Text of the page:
I recently came across an odd problem in CSS. The default styling
<ol> element can’t always be replicated by
a stylesheet. This means you might want to be careful with ‘reset’
styling that you won’t later be able to override.
I’ve recently been fiddling with some Google Analytics stuff (partly
to help with a
Google Analytics training course)
which involves adjusting the tracking code to make use of some of the more
advanced GA features. I wanted to understand what the snippet of
We've been having some problems with the changes we made to our site's
design, specifically our choice of the Google Android font
Roboto Light for the main body text. We've deployed it as
a web font, and it seemed to work everywhere just fine. Until, that is,
we got reports that it wasn't rendering properly in Chrome on Windows.
Ironically, the only browser that can't render this font is made by the
same people who made the font itself.
a particular primitive type. For example:
var num = Number("23");
var str = String(23);
var bool = Boolean("foo");
If you pass the correct primitive type to these functions, then they're
a no-op, that is they just return the original value. So
Number(23) will return a value of type
projects, and in both cases the sorting had to be done on more than one
on an Array object, and optionally passing in a function (usually an
anonymous function) to do the comparison.
In order to update Wiktionary's index of Hawaiian words I tried to figure out how they should be sorted.
It turns out it's a bit tricky to find out about this, so I'll make these notes for the future.
Below is the submission I sent to the UKCCIS (UK Council for Child Internet Safety) in response to their consultation on imposing network-level filtering by default on all UK ISPs, raising some of my concerns with the idea.
The PDF version I sent to the council is also available.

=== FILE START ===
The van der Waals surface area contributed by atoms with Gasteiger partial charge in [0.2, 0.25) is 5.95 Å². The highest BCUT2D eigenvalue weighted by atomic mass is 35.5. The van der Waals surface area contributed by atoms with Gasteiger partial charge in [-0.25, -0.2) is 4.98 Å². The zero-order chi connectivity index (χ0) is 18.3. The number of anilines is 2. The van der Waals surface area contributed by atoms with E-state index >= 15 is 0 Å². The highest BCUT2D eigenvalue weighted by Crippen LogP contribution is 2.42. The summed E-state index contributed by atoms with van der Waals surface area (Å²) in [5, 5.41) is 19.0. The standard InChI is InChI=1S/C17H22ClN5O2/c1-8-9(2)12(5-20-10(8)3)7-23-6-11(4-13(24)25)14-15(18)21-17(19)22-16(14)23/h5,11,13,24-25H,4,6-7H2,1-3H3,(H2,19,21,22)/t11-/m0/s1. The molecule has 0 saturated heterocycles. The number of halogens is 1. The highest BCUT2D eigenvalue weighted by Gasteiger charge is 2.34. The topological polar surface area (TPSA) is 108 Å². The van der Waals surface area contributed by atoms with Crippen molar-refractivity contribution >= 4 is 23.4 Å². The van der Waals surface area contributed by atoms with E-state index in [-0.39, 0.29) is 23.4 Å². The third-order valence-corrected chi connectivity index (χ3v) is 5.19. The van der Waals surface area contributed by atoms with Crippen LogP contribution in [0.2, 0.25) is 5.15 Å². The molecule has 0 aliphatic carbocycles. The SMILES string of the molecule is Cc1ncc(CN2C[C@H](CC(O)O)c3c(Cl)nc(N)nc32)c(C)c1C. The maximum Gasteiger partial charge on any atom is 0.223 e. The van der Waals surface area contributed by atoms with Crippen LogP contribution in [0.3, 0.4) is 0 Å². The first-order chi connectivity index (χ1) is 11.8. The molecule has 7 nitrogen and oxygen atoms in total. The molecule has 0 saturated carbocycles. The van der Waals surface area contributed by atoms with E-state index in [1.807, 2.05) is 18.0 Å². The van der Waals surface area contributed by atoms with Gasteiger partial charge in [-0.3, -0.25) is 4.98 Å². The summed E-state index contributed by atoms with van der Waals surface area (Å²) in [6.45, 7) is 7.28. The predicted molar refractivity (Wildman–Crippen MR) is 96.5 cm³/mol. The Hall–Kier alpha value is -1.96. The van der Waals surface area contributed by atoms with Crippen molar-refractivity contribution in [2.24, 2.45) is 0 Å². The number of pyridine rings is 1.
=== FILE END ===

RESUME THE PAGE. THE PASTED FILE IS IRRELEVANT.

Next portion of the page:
I finally got round to uploading the Git repositories for my Lua modules to Gitorious.
Well, I've created projects and uploaded the repos for all of the old ones, but I haven't bothered for the SmplTmpl templating module yet.
I really only wrote that for making this website, and it's probably not much use to anyone else.
So I now have a Gitorious project page [update: unlinked
because Gitorious now seems to be dead].
Whether or not this will turn out to be useful remains to be seen.
I've been digging up my old Lua modules to republish them on the new site, but most of them are in one big Git repository.
I've since learned my lesson, and now create a small single-purpose repo for every separate thing.
(One of the best things about Git is that when you start something new, even if it's unlikely to turn into anything serious, you might as well just do
git init and keep a history, just in case it turns out to be useful.)
I want to put my Lua modules up in public like everyone does nowadays, but I don't want to publish a monolithic repository, which contains not only my open source projects, but also some experimental modules that turned out to be a bad idea, and are best kept to myself to avoid embarrassment.
So to do this I've had to figure out how to split out the bits of the code tree and history relevant to each project and turn them into stand-alone repositories.
Fortunately, Git has some nifty features to do this.
I decided to put this website on the
www subdomain, since it's a clue to users as to what to expect.
The Bytemark account I'm borrowing from my friend's training company provides the same content without the subdomain.
It's good practice, when both domains lead to the same content, to redirect one to the other.
That will keep URLs consistent and make sure each page has only one canonical URL.